It has become increasingly important to control the spread of Coronavirus through monitoring key symptoms, such as a fever.
To reduce the risk to the key workers and patients of University Hospital Llandough from doing this manually, Oprema, the renowned Cardiff-based multi-brand distributor of security equipment, and its partner, Dahua Technology, the globally-renowned solutions provider in the global video surveillance industry, has donated a thermal imaging solution to the facility.
Thermal imaging solution
This high-tech thermal imaging solution can automatically detect a person’s temperature in less than a second without the need for personal contact, providing the hospital with an accurate primary screening solution.
The process currently being used by many hospitals largely involves frontline health and other key workers using a handheld infrared thermometer to measure peoples’ temperatures as they enter and exit a facility.
The Dahua Thermal Solution has an accuracy of ±0.3℃ and removes the need for handheld thermometers
For this method to work, the individual conducting the temperature monitoring of people has to get very close to the potentially infected person, thereby increasing the risk of the virus being transmitted. These manual checks are also very time-consuming in an environment where no-one wants to wait longer than necessary, considering the threat of the infection.
The Dahua Thermal Solution has an accuracy of ±0.3℃ and removes the need for handheld thermometers, so as to reduce the risk to staff and speeding up the patient entry process.
Dahua Thermal Solution
By combining the latest CCTV and thermal temperature measurement technology, the donated solution is capable of automatically detecting if a person has a higher-than-normal body temperature, and can screen individuals or larger groups simultaneously.
As a comparison, using a handheld forehead thermometer to measure the temperatures of 5,000 people would take over four hours roughly. With the Dahua Thermal Solution, which is capable of measuring three people per second, checking the temperature of 5,000 people takes just approx. 30 minutes.
Alarm indicators for high risk individuals
The donated thermal solution has been installed in the Trauma & Orthopaedics Department at University Hospital Llandough. Should someone enter the space with a high temperature, an alarm sounds as an indication that they are potentially carrying a virus and should be checked by a medical professional.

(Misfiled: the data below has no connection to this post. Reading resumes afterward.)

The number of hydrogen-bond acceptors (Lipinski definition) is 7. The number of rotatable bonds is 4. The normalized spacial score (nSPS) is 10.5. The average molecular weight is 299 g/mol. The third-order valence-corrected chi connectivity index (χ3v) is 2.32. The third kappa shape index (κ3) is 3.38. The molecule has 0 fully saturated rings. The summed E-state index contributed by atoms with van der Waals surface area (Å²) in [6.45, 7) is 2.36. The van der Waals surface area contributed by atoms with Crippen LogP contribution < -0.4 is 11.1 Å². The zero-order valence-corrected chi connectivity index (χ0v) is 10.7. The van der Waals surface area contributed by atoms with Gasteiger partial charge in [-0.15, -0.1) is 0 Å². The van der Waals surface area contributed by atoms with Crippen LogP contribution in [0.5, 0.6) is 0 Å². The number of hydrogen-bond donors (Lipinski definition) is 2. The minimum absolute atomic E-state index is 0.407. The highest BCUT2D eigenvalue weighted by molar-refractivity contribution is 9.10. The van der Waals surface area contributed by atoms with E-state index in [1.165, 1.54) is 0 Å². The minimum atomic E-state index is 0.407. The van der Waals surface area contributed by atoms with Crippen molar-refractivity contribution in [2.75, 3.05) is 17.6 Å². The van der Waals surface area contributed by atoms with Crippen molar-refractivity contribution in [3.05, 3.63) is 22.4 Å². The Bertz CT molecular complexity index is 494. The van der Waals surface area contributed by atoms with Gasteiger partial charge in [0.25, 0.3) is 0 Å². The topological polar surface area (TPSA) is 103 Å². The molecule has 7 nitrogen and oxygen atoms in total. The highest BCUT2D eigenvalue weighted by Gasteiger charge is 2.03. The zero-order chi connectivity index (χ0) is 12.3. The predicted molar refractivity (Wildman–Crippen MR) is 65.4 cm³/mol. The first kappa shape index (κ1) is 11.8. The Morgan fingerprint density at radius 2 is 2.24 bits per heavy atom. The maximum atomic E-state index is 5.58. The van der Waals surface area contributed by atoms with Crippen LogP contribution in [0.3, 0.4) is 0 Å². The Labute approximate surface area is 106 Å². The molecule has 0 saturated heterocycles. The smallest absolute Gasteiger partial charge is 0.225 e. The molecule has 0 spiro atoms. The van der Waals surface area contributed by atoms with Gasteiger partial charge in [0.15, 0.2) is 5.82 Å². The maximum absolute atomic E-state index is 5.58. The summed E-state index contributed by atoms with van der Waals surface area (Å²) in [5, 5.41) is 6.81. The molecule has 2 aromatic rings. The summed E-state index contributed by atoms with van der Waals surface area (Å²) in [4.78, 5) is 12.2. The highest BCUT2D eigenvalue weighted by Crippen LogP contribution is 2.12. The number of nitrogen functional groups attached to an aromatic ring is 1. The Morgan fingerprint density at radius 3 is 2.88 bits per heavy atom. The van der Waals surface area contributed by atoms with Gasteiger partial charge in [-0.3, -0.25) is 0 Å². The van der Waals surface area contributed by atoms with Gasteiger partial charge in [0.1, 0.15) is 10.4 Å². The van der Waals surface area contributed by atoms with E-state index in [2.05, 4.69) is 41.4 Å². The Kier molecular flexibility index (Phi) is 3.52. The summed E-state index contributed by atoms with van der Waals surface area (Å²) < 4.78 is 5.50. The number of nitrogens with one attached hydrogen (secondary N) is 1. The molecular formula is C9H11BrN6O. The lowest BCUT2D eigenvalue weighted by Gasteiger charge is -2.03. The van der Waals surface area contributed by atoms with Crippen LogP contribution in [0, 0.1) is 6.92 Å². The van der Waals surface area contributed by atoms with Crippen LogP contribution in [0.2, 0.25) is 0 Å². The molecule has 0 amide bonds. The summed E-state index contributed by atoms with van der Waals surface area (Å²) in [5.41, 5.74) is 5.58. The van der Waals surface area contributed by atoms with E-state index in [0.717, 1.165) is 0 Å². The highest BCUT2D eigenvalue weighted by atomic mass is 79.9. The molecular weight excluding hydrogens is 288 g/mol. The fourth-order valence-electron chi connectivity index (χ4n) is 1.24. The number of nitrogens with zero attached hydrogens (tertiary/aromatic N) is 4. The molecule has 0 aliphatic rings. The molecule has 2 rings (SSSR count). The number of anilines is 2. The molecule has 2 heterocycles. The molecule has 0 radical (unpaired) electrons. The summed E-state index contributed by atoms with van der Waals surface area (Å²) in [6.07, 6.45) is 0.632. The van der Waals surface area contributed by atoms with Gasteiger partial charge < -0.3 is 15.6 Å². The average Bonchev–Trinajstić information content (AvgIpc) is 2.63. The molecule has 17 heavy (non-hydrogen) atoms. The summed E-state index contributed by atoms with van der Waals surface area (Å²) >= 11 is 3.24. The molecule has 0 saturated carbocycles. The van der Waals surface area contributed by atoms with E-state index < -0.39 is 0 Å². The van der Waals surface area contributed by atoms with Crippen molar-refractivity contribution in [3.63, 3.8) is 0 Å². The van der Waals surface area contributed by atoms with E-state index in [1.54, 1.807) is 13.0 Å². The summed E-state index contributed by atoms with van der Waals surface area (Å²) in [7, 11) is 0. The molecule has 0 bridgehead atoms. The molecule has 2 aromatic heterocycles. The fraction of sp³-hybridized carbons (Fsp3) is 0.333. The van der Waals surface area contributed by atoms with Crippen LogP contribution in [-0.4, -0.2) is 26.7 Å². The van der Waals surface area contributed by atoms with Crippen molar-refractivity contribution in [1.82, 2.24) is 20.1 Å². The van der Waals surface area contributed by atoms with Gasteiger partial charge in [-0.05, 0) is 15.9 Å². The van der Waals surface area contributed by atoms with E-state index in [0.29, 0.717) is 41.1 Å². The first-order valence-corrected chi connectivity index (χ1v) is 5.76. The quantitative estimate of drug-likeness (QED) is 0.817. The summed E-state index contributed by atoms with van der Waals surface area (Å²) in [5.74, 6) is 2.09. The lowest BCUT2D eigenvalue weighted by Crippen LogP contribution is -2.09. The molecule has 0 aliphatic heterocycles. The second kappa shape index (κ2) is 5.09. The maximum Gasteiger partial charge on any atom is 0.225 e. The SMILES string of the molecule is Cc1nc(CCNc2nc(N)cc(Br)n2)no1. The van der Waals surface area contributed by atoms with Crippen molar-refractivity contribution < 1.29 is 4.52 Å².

Chris Wilson, Consultant Orthopaedic Surgeon Trauma & Orthopaedics at University Hospital Llandough, commented, “We need to keep our clinic going during the current crisis, now for trauma patients and also later on for patients suffering with pain and disability waiting for urgent assessment.”
Secure thermal screening solution
The donated thermal solution will be a huge help to our team in screening patients quickly and effectively”
He adds, “The donated thermal solution will be a huge help to our team in screening patients quickly and effectively, without putting those doing the measuring at unnecessary risk of infection themselves. Thank you to Oprema and Dahua for donating this great solution, it is really helpful in this current climate and very much appreciated by our team.”
Matthew Epps, Managing Director at Oprema, added, “Being our local hospital, we wanted to donate the Dahua Thermal Solution to University Hospital Llandough to help in the fight against COVID-19, reducing the risk to our community’s frontline keyworkers and freeing up time for them to perform other critical functions”.
Easy installation and operation
Matthew further stated, “The same solution has been implemented in other environments requiring the screening of a high volume of people since the beginning of the pandemic, including airports and NHS Nightingale. We’re really pleased to be doing our bit locally by donating one of these systems to University Hospital Llandough.”
Installation of this rapidly deployable solution requires very little disruption to general operations and can be up and running in as little as 24 hours from point of order.